Area Forecast Discussion
Issued by NWS Raleigh/Durham, NC

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000 FXUS62 KRAH 270759 AFDRAH Area Forecast Discussion National Weather Service Raleigh NC 359 AM EDT Fri May 27 2016 .SYNOPSIS...High pressure will extend across the area through today. A low pressure system developing off the Southeast coast will drift toward the northwest, approaching the Carolinas and Southeast coast over the weekend. && .NEAR TERM /through Saturday night/... As of 325 AM Friday... Today: Precip chances still appear small and limited to the far NW CWA. Offshore-centered high pressure will continue to ridge westward across the Carolinas through tonight, yielding a light southwesterly flow with no good opportunity for moisture advection into the area. Mid level heights will stay above normal over the area, despite the weak shear axis across the western Carolinas, which should trigger scattered convection over the higher terrain. This activity may drift into the Triad region late in the day, however the weak steering flow from the south will keep much of it west of the forecast area. Elsewhere, the warm and subsiding mid levels will result in minimal to no CAPE, despite the warm surface temps, and deep layer shear will be weak and insufficient to support any organized convection. Will hold onto an isolated late day pop over the far NW with dry weather elsewhere. Slightly above normal thicknesses combined with partly to mostly sunny skies favor highs of 84-88. Tonight: Baggy mid level low pressure over the Bahamas (southwest of the offshore anticyclone) will begin a slow drift toward the FL coast, with a band of vorticity on its NNE side (in tandem with a deepening surface low center) rotating about the low toward the SE coast. This still-light-but-increasing flow aloft from the ESE will draw in high clouds from the offshore convection, such that skies will trend toward fair or partly cloudy tonight from SE to NW. Low 60-65. Sat/Sat night: Rain chances are expected to increase as the baggy mid level low shifts ashore over FL/GA/SC, while the surface low located NNE of the low progresses further to the NW, likely reaching the Southeast coast by Sun morning. This low has the potential to take on some tropical characteristics (see products and bulletins from the National Hurricane Center regarding this possibility), but regardless of its nature, the increased influx of low level Atlantic moisture particularly into the SE and southern CWA along with improving (yet still unfocused) upper divergence and rising PW to 1.5-2.0" should lead to increasing rain chances, focused on the southern CWA, on Sat and especially Sat night. Will trend pops up gradually from SE to NW starting Sat, reaching likely in the SE and good chance NW by late Sat night, with skies trending toward mostly cloudy. While this system could generate gusty winds and some locally heavy rainfall near its center, given that most models keep its center near or just off the GA or southern SC coast through Sat night, such impacts could easily be suppressed well to our south. That said, we`ll be closely monitoring this system as we head into the long holiday weekend. Expect highs Sat 82-86 and lows Sat night 64-69. -GIH && .SHORT TERM /SUNDAY THROUGH SUNDAY NIGHT/...
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As of 345 AM Friday... Increasingly wet/stormy for the latter half of the weekend. A strong vorticity max parent to a complex mid to upper-level low now centered near the Bahamas will, according to a preferred GFS/ECMWF consensus, be "kicked" out of the mean low position --across the Carolinas-- by an upstream southern stream shortwave trough now over the Rio Grande. Meanwhile at the surface, the well- advertised low that the Air Force reserve Hurricane Hunter aircraft is scheduled to investigate this afternoon, is forecast to drift northwestward, to a position near the central SC coast by 12Z Mon. An inverted surface trough axis, likely in the form of a maritime tropical warm front, will extend northward from the low and bisect central NC. A deep southeasterly moisture plume, characterized by precipitable water values around 1.75 to 2 inches, will be directed into the Carolinas, between the mean upper low position near the Bahamas and a sub-tropical ridge centered near Bermuda. The presence of the moist axis will ripen the environment for numerous showers and storms, which will aided by forcing for ascent accompanying the mid-upper level vorticity max, and focused by low level convergence along the aforementioned inverted trough/warm front. Despite the presence of the warm front, the low level flow and associated shear are expected to remain weak, at least comparatively so for a nearby tropical cyclone environment, so now heightened risk of severe weather is anticipated. CLouds and convection will yield high temperatures around 80 degrees, albeit with noticeably higher humidity levels driven by upper 60s to around 70 degree surface dewpoints east of the warm front. Lows 65 to 70 degrees.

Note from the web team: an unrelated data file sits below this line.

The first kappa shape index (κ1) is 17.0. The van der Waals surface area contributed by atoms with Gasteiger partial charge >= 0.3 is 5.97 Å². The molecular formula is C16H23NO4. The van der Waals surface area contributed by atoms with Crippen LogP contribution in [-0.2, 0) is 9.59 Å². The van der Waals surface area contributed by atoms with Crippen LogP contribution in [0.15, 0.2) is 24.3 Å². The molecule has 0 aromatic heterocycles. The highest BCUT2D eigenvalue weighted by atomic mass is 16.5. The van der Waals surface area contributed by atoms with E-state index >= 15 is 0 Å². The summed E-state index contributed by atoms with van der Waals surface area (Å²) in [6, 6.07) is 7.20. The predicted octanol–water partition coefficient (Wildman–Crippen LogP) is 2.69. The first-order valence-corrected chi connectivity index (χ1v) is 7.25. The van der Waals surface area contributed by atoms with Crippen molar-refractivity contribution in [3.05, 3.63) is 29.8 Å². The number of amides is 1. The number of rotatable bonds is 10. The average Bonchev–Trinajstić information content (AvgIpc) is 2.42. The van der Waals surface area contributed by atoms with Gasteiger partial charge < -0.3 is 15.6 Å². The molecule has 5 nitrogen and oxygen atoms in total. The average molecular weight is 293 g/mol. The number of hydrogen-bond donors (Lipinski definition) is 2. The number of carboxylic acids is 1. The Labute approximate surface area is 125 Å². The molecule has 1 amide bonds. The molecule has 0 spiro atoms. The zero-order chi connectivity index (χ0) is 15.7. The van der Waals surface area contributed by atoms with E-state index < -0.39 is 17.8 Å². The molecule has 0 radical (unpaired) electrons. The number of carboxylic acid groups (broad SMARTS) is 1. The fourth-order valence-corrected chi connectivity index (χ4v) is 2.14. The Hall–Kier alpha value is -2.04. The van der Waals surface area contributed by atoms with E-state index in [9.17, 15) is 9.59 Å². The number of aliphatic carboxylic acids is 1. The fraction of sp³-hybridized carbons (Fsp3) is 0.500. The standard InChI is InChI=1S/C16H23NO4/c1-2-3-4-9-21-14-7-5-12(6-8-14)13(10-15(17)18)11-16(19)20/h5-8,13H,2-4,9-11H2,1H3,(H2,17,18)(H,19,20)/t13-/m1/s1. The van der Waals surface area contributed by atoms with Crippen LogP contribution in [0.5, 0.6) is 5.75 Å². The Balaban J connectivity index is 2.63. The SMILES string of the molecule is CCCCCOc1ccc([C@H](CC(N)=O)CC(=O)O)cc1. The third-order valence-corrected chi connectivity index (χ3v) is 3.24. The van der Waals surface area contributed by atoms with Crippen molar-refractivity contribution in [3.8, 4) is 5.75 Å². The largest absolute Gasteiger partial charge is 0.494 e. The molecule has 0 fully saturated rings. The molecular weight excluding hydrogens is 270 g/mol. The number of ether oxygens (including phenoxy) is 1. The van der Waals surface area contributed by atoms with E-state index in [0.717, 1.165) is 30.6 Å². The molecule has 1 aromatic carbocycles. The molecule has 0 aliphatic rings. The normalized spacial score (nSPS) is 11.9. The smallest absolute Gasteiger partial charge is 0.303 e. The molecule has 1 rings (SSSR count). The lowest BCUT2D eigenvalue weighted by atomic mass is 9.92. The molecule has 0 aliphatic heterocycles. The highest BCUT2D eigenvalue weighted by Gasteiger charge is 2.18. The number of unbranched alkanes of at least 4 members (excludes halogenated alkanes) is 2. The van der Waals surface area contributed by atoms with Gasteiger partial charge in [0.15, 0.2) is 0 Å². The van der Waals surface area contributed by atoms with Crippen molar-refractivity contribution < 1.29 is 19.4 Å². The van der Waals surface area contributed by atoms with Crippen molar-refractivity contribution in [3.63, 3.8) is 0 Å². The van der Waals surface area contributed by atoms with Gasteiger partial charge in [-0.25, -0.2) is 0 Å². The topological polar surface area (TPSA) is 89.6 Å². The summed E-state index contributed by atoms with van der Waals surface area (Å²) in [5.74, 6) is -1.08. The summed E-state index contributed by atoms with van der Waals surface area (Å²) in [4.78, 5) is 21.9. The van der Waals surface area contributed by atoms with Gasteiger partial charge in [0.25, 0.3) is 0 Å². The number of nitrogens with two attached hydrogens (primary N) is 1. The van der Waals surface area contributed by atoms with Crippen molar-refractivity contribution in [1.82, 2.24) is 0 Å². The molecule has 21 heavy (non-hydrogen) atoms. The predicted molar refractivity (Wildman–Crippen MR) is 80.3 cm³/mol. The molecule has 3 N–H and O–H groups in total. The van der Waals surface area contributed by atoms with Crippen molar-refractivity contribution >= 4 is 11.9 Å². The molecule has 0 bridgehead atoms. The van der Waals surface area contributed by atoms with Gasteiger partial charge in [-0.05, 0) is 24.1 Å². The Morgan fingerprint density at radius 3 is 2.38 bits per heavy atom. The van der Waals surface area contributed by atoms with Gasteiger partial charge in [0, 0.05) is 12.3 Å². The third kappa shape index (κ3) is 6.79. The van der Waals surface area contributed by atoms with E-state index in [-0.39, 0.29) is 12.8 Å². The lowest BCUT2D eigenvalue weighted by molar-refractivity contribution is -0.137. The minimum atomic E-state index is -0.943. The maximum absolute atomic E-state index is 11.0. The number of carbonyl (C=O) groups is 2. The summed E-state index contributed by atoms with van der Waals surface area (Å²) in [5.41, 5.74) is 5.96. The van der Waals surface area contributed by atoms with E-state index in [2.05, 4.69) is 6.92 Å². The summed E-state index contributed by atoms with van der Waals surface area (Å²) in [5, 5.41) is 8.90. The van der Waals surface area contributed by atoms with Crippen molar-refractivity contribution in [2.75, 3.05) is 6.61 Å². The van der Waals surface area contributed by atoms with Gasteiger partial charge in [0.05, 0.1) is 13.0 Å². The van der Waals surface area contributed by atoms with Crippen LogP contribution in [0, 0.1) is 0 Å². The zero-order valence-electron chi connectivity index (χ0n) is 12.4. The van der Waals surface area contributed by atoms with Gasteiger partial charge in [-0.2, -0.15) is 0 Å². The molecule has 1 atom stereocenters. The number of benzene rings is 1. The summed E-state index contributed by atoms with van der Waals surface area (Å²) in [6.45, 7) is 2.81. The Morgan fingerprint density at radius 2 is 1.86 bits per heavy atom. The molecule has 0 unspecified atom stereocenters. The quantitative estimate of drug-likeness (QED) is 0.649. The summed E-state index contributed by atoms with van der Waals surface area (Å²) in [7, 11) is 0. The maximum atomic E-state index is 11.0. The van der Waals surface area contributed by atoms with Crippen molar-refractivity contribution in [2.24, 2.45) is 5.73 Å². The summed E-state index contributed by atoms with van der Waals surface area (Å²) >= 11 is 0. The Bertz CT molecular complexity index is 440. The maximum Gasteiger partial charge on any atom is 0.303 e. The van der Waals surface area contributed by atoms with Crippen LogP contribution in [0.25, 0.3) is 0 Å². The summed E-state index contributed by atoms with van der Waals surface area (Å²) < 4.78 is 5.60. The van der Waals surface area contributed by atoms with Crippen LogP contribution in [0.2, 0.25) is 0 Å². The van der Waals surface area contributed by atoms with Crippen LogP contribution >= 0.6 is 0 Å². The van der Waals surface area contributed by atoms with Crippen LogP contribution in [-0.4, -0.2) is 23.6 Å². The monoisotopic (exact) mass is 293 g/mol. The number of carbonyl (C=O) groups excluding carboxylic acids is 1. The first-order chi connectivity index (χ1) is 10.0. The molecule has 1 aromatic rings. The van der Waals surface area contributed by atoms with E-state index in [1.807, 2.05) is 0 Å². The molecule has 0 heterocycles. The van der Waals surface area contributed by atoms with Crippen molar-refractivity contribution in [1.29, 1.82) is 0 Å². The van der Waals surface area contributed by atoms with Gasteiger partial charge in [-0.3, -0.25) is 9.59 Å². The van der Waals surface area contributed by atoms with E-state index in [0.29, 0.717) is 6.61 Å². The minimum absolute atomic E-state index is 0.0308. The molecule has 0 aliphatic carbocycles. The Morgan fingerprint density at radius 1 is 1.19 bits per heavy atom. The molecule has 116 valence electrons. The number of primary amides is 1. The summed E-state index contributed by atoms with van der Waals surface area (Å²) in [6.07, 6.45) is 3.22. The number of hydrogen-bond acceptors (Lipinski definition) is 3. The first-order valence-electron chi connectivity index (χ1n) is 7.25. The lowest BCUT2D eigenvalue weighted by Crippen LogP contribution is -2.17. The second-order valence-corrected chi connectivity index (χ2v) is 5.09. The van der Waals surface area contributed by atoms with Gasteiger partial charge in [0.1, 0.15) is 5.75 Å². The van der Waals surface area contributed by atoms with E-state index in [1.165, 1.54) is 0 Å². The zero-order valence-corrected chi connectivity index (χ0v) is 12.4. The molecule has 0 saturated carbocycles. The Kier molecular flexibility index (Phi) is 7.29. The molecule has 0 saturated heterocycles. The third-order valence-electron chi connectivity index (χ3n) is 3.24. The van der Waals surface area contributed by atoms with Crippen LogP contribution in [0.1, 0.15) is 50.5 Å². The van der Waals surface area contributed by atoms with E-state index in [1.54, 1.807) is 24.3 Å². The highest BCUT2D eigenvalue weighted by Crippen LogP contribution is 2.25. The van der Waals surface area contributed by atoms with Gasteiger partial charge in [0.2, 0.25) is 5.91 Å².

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&& .LONG TERM /Monday through Thursday/... As of 230 PM Thursday... The main forecast concern for this period continues to be the potential tropical/sub-tropical development of an area of low pressure between the Bahamas and Bermuda this weekend. The upper level ridge responsible for the recent quiet weather will break down as the coastal low develops. To the west, an upper level trough will linger for the weekend. A shortwave will progress from the southern Rockies northeastward along the trough axis toward the Great Lakes. As the upper level short wave moves through the Great Lakes, the northeastward moving coastal (tropical) low will progress toward the SC coast. As of the most recent runs, the models indicate these two features interacting Sunday night/Monday. The upper level shortwave could absorb the coastal low (possible tropical system) on Monday. There is still a fair amount of uncertainty on whether the low will move up the Mid-Atlantic coast or hand out along the Carolina coast before slowly moving inland. Regardless of this, the majority of this period appears to be fairly unsettled, with chances for convection, highest in the aft/eve, everyday. Much of the coverage, duration, and timing of convection will depend on how the system evolves and thus confidence is still somewhat low. With the strong advection of Atlantic moisture into the region on the northern edge of the low, expect increasing clouds from the east on Saturday, though much of the day will remain dry. Cloudy skies could persist through much of the period. Temperatures through the period: with the increasing clouds and chances for rainfall, expect highs to decrease from the mid 80s on Saturday, to upper 70s to low 80s Sunday. Highs should slowly moderate back into the mid 80s by the middle of the week. Overnight lows will remain fairly steady in the mid to upper 60s. && .AVIATION /06Z Friday through Tuesday/... As of 210 AM Friday... High confidence in VFR conditions dominating central NC terminals today through tonight. A ridge of surface high pressure centered offshore east of VA/NC will continue to extend to the west and southwest, resulting in a light surface flow mainly from the SW over central NC, and sufficiently dry low levels to preclude fog development. Meanwhile, dry and sinking air in the mid levels will suppress most cloud development, with any clouds likely to be based at 4-6 kft AGL. Pockets of shallow ground fog are possible near RWI this morning (due in part to the proximity of water) between 08Z and 12Z, however the latest guidance shows a low enough potential to preclude a mention in the TAF at this time. An isolated storm is possible near INT/GSO late this afternoon or early evening, but coverage will be too low to include in these TAFs. Looking beyond 06Z early Sat morning: VFR conditions are likely to hold through at least early afternoon Sat. Clouds will then thicken and lower from SE to NW -- affecting FAY and RWI first -- starting late Sat, as an offshore low pressure area tracks NW toward the Southeast states. Areas of MVFR/IFR conditions in rain and isolated storms are expected to spread into the FAY vicinity Sat evening before expanding across all central NC terminals late Sat night, continuing into Sun. Areas of sub-vfr fog are possible Sun night and Mon night, with mostly VFR conditions during the day Mon and Tue, however the forecast confidence drops dramatically beyond Sun regarding the path of the offshore low... so aviation interests should monitor the latest forecasts closely over the long holiday weekend. -GIH && .RAH WATCHES/WARNINGS/ADVISORIES... None. && $$ SYNOPSIS...Hartfield NEAR TERM...Hartfield SHORT TERM...26 LONG TERM...KC AVIATION...Hartfield is the U.S. government's official web portal to all federal, state and local government web resources and services.